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March 23, 2016 - Press Release
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Contact:  Brian S. Bailey, Executive Director
Office: (855) 677-2776 (MSA-ASSN)
275 N. York Street, Suite 401
Elmhurst, IL 60126-2752



NAMSAP Proposes Evidence-Based Limits on Opioids
For Workers’ Compensation Medicare Set-Aside Arrangements

Elmhurst, IL, March 23, 2016: 
National attention is finally being paid to the opioid epidemic in the United States, as we experience the catastrophic impact of the robust marketing of those drugs on Americans for treating chronic, non-malignant diagnoses such as back pain and arthritis since the 1990’s. The National Alliance of Medicare Set-Aside Professionals (NAMSAP) is leading the charge on limiting opioid usage by requesting that the Centers for Medicare and Medicaid Services (CMS) cap costs earmarked for future opioid expenditures, thereby seeking to reduce ongoing usage of these dangerous medications.

According to the January 1, 2016 Centers for Disease Control and Prevention (CDC) Morbidity and Mortality Weekly Report, approximately 47,000 deaths in 2014 were related to overdoses from opioid pain relievers and heroin[1]. This figure represents a 6.5 percent increase from the opioid overdose deaths reported in 2013. In an effort to address this issue, the Food and Drug Administration (FDA) re-classified opioids as Schedule II drugs. President Obama also highlighted the problem in the opening minutes of his State of the Union address to Congress this year. Rather than relying solely on physicians to rectify the problem, most states are taking legislative action to counteract the life-threatening effects of opioid abuse, by taking proactive steps to place caps on and limit the prescription of opioids for chronic benign pain altogether. According to a recent article in the New York Times, there are currently about 375 proposals in state legislatures to regulate pain clinics and aspects of painkiller prescriptions[2]. In addition, criminal charges are finally being brought against medical providers who repeatedly ignore the science and prescribe lethal doses of opioids. Despite all this attention, opioid over-prescription, addiction, overdose and death continue to ravage our population.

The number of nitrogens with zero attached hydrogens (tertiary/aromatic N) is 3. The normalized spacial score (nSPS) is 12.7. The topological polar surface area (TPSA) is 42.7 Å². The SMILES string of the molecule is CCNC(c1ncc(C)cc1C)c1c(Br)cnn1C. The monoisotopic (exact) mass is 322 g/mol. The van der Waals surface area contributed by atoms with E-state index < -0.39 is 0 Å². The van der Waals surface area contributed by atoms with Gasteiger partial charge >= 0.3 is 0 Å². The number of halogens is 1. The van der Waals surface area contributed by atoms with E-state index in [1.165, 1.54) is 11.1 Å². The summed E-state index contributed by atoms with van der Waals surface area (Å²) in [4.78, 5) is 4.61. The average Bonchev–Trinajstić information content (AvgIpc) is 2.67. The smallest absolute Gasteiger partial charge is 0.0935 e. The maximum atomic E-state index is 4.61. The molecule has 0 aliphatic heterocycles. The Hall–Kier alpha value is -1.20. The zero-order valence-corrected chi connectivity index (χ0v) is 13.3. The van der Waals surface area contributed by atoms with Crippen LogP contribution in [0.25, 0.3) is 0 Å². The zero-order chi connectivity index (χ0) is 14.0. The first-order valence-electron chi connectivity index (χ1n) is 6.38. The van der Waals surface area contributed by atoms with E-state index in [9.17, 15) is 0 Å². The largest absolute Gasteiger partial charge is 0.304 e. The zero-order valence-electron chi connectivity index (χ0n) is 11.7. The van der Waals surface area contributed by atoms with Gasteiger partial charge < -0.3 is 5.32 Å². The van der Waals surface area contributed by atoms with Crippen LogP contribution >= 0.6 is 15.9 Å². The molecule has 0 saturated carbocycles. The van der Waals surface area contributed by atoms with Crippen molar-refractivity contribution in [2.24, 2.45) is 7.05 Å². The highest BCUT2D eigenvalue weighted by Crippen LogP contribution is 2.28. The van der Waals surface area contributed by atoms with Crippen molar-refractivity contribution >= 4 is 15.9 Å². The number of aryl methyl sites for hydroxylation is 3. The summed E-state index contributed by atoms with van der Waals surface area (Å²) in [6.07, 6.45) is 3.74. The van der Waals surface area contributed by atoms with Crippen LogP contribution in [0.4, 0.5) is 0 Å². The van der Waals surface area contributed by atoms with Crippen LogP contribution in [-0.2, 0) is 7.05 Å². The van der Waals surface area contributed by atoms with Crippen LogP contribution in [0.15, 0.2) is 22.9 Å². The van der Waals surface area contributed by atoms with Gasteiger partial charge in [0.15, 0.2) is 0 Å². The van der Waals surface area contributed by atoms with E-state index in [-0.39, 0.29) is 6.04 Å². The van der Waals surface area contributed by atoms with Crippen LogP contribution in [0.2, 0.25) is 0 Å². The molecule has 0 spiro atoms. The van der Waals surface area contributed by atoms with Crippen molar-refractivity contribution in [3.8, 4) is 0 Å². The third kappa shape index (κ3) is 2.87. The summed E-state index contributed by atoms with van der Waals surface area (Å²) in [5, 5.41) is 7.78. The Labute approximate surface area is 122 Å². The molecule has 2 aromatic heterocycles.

Evidence-based studies have long shown that long-term use of opioid medications for chronic, non-cancer pain is ineffective, counterproductive and, if left unchecked, deadly. 90% of chronic pain is not effectively treated with opioids, and opioid use for chronic pain is not associated with any increase in function. Using opioids for more than seven days doubles the risk of disability at one year. Every patient who is chronically prescribed opioids will develop dependence, and 60%  of those prescribed opioids for more than three months, will still be on opioids in five years[3] [4]. Knowing this, shouldn’t the workers’ compensation industry, WCMSA vendors and CMS work together to be a part of a solution to this epidemic, rather than promote it?